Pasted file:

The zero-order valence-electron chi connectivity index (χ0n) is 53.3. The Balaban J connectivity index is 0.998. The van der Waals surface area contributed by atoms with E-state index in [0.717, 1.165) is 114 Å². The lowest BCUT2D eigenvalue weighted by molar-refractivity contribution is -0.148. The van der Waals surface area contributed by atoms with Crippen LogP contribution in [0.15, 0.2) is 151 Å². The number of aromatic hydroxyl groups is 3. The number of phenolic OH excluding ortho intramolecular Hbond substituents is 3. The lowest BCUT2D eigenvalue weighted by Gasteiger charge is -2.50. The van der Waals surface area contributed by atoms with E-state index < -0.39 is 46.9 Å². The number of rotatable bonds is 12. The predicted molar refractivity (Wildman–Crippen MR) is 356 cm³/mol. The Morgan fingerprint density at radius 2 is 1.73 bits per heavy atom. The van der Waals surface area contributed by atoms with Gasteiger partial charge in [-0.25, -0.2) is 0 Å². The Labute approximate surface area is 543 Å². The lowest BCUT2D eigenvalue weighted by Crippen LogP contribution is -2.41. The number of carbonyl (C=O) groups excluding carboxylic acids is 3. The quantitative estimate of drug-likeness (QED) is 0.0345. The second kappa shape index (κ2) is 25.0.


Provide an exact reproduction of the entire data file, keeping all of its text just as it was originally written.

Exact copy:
The zero-order valence-electron chi connectivity index (χ0n) is 53.3. The Balaban J connectivity index is 0.998. The van der Waals surface area contributed by atoms with E-state index in [0.717, 1.165) is 114 Å². The lowest BCUT2D eigenvalue weighted by molar-refractivity contribution is -0.148. The van der Waals surface area contributed by atoms with Crippen LogP contribution in [0.15, 0.2) is 151 Å². The number of aromatic hydroxyl groups is 3. The number of phenolic OH excluding ortho intramolecular Hbond substituents is 3. The lowest BCUT2D eigenvalue weighted by Gasteiger charge is -2.50. The van der Waals surface area contributed by atoms with E-state index < -0.39 is 46.9 Å². The number of rotatable bonds is 12. The predicted molar refractivity (Wildman–Crippen MR) is 356 cm³/mol. The Morgan fingerprint density at radius 2 is 1.73 bits per heavy atom. The van der Waals surface area contributed by atoms with Gasteiger partial charge in [-0.25, -0.2) is 0 Å². The Labute approximate surface area is 543 Å². The lowest BCUT2D eigenvalue weighted by Crippen LogP contribution is -2.41. The number of carbonyl (C=O) groups excluding carboxylic acids is 3. The quantitative estimate of drug-likeness (QED) is 0.0345. The second kappa shape index (κ2) is 25.0.